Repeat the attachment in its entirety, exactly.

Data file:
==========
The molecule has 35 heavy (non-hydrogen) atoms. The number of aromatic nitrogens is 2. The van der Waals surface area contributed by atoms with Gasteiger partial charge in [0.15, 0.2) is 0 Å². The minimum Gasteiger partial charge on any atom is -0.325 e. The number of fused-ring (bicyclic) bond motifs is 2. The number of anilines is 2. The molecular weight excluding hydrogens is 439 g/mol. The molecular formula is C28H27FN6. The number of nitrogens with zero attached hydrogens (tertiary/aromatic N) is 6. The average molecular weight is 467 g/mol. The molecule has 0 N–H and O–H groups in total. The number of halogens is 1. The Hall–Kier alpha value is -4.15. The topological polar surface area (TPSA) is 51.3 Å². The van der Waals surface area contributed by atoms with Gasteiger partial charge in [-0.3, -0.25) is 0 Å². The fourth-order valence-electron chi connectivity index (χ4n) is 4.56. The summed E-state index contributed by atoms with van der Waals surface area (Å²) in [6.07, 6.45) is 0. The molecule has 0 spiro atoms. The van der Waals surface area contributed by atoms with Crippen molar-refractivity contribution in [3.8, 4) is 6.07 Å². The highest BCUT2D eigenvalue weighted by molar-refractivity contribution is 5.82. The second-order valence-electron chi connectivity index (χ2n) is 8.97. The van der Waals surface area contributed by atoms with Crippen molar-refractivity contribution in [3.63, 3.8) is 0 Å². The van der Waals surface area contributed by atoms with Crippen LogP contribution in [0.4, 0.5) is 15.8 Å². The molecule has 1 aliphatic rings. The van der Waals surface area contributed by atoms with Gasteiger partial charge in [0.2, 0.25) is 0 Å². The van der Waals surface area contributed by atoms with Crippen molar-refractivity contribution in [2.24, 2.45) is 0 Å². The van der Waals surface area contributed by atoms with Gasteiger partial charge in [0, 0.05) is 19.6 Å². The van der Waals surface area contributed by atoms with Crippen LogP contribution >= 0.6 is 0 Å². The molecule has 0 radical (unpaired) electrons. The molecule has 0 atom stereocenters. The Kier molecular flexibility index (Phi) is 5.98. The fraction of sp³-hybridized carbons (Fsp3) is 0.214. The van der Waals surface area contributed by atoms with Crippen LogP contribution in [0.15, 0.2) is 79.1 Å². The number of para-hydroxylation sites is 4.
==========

The molecule has 35 heavy (non-hydrogen) atoms. The number of aromatic nitrogens is 2. The van der Waals surface area contributed by atoms with Gasteiger partial charge in [0.15, 0.2) is 0 Å². The minimum Gasteiger partial charge on any atom is -0.325 e. The number of fused-ring (bicyclic) bond motifs is 2. The number of anilines is 2. The molecular weight excluding hydrogens is 439 g/mol. The molecular formula is C28H27FN6. The number of nitrogens with zero attached hydrogens (tertiary/aromatic N) is 6. The average molecular weight is 467 g/mol. The molecule has 0 N–H and O–H groups in total. The number of halogens is 1. The Hall–Kier alpha value is -4.15. The topological polar surface area (TPSA) is 51.3 Å². The van der Waals surface area contributed by atoms with Gasteiger partial charge in [-0.3, -0.25) is 0 Å². The fourth-order valence-electron chi connectivity index (χ4n) is 4.56. The summed E-state index contributed by atoms with van der Waals surface area (Å²) in [6.07, 6.45) is 0. The molecule has 0 spiro atoms. The van der Waals surface area contributed by atoms with Crippen molar-refractivity contribution in [3.8, 4) is 6.07 Å². The highest BCUT2D eigenvalue weighted by molar-refractivity contribution is 5.82. The second-order valence-electron chi connectivity index (χ2n) is 8.97. The van der Waals surface area contributed by atoms with Crippen molar-refractivity contribution in [3.63, 3.8) is 0 Å². The van der Waals surface area contributed by atoms with Crippen LogP contribution in [0.4, 0.5) is 15.8 Å². The molecule has 1 aliphatic rings. The van der Waals surface area contributed by atoms with Gasteiger partial charge in [0.2, 0.25) is 0 Å². The van der Waals surface area contributed by atoms with Crippen molar-refractivity contribution in [2.24, 2.45) is 0 Å². The van der Waals surface area contributed by atoms with Gasteiger partial charge in [0, 0.05) is 19.6 Å². The van der Waals surface area contributed by atoms with Crippen LogP contribution >= 0.6 is 0 Å². The molecule has 0 radical (unpaired) electrons. The molecule has 0 atom stereocenters. The Kier molecular flexibility index (Phi) is 5.98. The fraction of sp³-hybridized carbons (Fsp3) is 0.214. The van der Waals surface area contributed by atoms with Crippen LogP contribution in [0.15, 0.2) is 79.1 Å². The number of para-hydroxylation sites is 4.